User:Edwin of Northumbria
|In case you were wondering...
I'm British (English with a bit of Scots thrown in for good measure) and reasonably fluent in French.
I read Mathematics as an undergraduate and have a masters degree in Computer science. I also have an undergraduate degree in Psychology and Sociology.
At postgraduate level I conducted research in the psychology of reasoning, sociobiology, and human behavioural ecology.
Thoughts on thoughts
Please find below some musings on the following paragraph, extracted from an essay on another user's personal page.
"Also, I love the lazy folk who leave nasty messages when de-prodding, without taking the time to improve the article. Normally this is after the article has been tagged for improvement for over a month, with zero improvements being done on it. These are the folks who are not here to build an encyclopedia, but rather enjoy maintaining a collection of c**p." (slang redacted)
I note two points to begin with. Firstly, that this could be read sarcastically. Secondly, that there is no evidence to support the fact the people referred to were "happy" about anything (citation needed, one might say).
Given that, in the real world, many people have competing demands on their time (such as paid work, looking after children, caring for sick or elderly relatives etc.) and editing Wikipedia articles may be low down their priority list, it is quite possible that they react badly to having their work criticised, especially if they thought they'd done a good job to begin with, and with good intent. It is also the case that accessing good reference material often costs money, and if people can't afford to do what is being asked of them, it could be an issue of particular sensitivity. It goes without saying that the very people with time on their hands, and possibly with limited opportunities to engage in activities outside the home, are more likely to be unemployed, sick, or elderly, and with very limited budgets.
There will people with dealing with health issues, in particular, for whom one month seems like a very short space of time in which to do anything. Indeed, far from being "lazy", it could be that when someone is suddenly given a deadline in which to salvage, as they see it, a previous investment in terms of time or money, it could be their very sense of responsibility to do a good job which puts them under pressure they could well do without.
It is also important to note the entirely impersonal nature of the process involved in placing flags on articles. Even if directed towards relevant information, this is automatic, and people usually respond better to most things in life if a little time is taken to address them personally.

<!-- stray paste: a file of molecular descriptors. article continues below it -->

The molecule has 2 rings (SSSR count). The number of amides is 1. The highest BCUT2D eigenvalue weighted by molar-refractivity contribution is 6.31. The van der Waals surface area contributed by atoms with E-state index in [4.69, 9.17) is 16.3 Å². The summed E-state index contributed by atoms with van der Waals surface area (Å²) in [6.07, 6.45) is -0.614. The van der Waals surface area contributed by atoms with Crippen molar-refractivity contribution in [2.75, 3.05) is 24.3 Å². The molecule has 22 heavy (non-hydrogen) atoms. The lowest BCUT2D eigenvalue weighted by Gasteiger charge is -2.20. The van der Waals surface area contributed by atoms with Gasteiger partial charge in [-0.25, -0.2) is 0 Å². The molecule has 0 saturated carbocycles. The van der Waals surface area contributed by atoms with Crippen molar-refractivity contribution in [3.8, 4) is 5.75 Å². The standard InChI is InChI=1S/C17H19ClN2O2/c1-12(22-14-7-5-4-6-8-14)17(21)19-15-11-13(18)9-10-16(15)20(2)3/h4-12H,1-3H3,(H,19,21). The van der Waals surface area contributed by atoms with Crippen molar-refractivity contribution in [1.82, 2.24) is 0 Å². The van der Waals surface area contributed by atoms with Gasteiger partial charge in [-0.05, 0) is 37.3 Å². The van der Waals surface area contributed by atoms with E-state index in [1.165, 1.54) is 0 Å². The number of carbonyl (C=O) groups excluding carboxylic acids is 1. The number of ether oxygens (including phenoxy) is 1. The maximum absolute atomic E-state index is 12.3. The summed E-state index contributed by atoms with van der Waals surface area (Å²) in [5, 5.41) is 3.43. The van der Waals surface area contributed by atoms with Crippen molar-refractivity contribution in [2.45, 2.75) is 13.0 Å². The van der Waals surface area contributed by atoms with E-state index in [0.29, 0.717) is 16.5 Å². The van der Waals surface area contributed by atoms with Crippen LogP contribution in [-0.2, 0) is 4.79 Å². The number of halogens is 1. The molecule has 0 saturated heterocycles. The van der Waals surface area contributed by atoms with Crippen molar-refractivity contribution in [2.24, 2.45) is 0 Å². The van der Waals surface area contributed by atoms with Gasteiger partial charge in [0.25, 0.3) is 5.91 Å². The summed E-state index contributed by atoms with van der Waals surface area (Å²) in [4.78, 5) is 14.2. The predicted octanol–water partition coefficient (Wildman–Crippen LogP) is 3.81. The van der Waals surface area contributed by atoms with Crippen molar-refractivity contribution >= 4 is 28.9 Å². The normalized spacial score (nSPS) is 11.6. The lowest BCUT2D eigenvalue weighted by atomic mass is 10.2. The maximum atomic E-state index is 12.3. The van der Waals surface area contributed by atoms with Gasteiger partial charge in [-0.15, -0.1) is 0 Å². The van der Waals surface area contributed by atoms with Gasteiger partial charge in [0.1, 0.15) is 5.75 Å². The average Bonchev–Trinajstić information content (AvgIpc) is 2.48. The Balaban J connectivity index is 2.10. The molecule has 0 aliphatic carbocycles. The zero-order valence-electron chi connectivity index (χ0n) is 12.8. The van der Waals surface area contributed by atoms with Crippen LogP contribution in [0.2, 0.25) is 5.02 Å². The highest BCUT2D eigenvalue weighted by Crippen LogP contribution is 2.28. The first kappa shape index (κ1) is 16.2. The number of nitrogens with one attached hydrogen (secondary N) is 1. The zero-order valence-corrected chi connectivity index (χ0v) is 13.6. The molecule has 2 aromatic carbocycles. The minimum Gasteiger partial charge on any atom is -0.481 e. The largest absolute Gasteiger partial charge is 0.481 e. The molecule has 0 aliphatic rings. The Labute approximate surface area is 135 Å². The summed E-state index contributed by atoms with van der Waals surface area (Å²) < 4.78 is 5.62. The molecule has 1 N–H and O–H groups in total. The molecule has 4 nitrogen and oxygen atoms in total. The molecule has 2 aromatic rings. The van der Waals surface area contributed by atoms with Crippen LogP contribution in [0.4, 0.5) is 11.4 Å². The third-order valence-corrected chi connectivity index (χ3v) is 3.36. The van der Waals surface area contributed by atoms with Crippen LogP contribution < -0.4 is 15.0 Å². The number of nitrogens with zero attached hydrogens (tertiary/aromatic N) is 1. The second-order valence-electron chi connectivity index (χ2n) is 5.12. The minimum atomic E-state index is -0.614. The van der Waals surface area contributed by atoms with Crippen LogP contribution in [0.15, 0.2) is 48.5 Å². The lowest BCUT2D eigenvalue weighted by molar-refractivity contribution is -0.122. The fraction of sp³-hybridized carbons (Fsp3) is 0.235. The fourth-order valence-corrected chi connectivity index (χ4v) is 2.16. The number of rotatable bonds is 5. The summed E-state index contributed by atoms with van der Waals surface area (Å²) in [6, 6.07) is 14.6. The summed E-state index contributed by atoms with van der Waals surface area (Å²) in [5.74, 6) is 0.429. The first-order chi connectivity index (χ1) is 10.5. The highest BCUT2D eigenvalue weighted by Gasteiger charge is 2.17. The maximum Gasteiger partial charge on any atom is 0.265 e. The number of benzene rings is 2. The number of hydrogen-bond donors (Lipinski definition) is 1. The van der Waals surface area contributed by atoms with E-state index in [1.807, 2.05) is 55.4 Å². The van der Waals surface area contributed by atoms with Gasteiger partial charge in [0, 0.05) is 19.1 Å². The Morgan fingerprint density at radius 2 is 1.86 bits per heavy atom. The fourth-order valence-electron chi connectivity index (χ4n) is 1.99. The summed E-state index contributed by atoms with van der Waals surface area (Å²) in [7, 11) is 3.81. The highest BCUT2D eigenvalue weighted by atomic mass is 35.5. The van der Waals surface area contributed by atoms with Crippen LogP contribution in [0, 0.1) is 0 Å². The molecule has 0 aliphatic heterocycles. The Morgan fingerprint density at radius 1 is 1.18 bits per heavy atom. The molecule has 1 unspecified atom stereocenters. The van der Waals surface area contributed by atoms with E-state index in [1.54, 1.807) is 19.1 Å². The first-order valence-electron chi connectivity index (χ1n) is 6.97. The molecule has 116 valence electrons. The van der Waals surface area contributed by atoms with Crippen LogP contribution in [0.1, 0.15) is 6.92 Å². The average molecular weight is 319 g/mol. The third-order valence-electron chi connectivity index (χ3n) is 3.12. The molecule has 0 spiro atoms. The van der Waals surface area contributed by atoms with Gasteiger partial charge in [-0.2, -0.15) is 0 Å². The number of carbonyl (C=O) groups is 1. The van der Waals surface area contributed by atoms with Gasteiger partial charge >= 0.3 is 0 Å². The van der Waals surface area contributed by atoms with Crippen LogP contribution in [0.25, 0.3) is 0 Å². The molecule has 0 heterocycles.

I wonder how often this is actually done? How often do editors think to check whether someone has recently been engaged in editing a page, or done a lot of work on it in the past and is still an active editor, then leave them a note explaining why exactly an article fails to meet certain criteria? Well, perhaps people don't have time to do this. That's fine, providing one doesn't complain about the results. Well, I say, that's fine, but actually I think a little more thought should be put into things – even, perhaps, to the extent of making it an obligation to do so. Now any editor reading this and recoiling at this suggestion, because it seems like a lot of extra work. Well, now you see what I've been talking about, perhaps.
And just as one final point, it is sometimes a good idea to explain to people why a particular rule applies to the article in question, and bear in mind that in some situations, whether the rules have been satisfied or not is very much a matter of opinion. Say, for example, if an article needs more citations are needed. At what point is this condition satisfied? Is it one, two, three, four? What weight is given to different sources? etc. The requirement is very non-specific. Also, if an article relies too much, that may not necessarily be a bad thing. In historical research, for example, primary sources are pretty much the gold standard (unless one is considering a subject from a historiographical perspective). In their absence, myths and legends prevail – a very good example being that of Colditz Castle (see MacIntyre, Ben, 9 September 2016, "Colditz was far more complex than its myth", The Times, London).